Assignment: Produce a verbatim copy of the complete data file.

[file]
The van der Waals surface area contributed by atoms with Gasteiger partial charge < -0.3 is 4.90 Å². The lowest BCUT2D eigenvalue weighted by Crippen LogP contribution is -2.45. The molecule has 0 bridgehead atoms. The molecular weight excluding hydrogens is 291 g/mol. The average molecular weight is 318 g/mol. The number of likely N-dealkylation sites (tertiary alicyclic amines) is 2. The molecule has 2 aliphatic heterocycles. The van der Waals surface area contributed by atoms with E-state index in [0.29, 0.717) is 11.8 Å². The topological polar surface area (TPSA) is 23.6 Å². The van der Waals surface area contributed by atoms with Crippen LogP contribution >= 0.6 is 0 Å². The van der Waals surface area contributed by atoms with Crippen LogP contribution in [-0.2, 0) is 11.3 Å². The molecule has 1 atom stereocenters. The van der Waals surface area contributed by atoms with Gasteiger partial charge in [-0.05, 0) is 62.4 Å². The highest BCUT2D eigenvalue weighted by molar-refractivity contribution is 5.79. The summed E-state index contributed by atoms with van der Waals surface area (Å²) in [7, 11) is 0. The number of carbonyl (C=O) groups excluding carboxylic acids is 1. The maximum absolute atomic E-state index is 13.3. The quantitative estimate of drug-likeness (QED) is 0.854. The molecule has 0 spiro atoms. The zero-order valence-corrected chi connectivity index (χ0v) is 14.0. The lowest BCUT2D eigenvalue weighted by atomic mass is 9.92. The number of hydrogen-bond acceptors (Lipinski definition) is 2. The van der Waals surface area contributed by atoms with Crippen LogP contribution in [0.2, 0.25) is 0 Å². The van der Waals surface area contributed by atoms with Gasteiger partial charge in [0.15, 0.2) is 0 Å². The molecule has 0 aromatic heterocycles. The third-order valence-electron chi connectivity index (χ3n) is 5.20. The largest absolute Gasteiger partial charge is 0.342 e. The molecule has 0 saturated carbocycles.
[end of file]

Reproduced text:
The van der Waals surface area contributed by atoms with Gasteiger partial charge < -0.3 is 4.90 Å². The lowest BCUT2D eigenvalue weighted by Crippen LogP contribution is -2.45. The molecule has 0 bridgehead atoms. The molecular weight excluding hydrogens is 291 g/mol. The average molecular weight is 318 g/mol. The number of likely N-dealkylation sites (tertiary alicyclic amines) is 2. The molecule has 2 aliphatic heterocycles. The van der Waals surface area contributed by atoms with E-state index in [0.29, 0.717) is 11.8 Å². The topological polar surface area (TPSA) is 23.6 Å². The van der Waals surface area contributed by atoms with Crippen LogP contribution >= 0.6 is 0 Å². The van der Waals surface area contributed by atoms with Crippen LogP contribution in [-0.2, 0) is 11.3 Å². The molecule has 1 atom stereocenters. The van der Waals surface area contributed by atoms with Gasteiger partial charge in [-0.05, 0) is 62.4 Å². The highest BCUT2D eigenvalue weighted by molar-refractivity contribution is 5.79. The summed E-state index contributed by atoms with van der Waals surface area (Å²) in [7, 11) is 0. The number of carbonyl (C=O) groups excluding carboxylic acids is 1. The maximum absolute atomic E-state index is 13.3. The quantitative estimate of drug-likeness (QED) is 0.854. The molecule has 0 spiro atoms. The zero-order valence-corrected chi connectivity index (χ0v) is 14.0. The lowest BCUT2D eigenvalue weighted by atomic mass is 9.92. The number of hydrogen-bond acceptors (Lipinski definition) is 2. The van der Waals surface area contributed by atoms with Crippen LogP contribution in [0.2, 0.25) is 0 Å². The van der Waals surface area contributed by atoms with Gasteiger partial charge in [0.15, 0.2) is 0 Å². The molecule has 0 aromatic heterocycles. The third-order valence-electron chi connectivity index (χ3n) is 5.20. The largest absolute Gasteiger partial charge is 0.342 e. The molecule has 0 saturated carbocycles.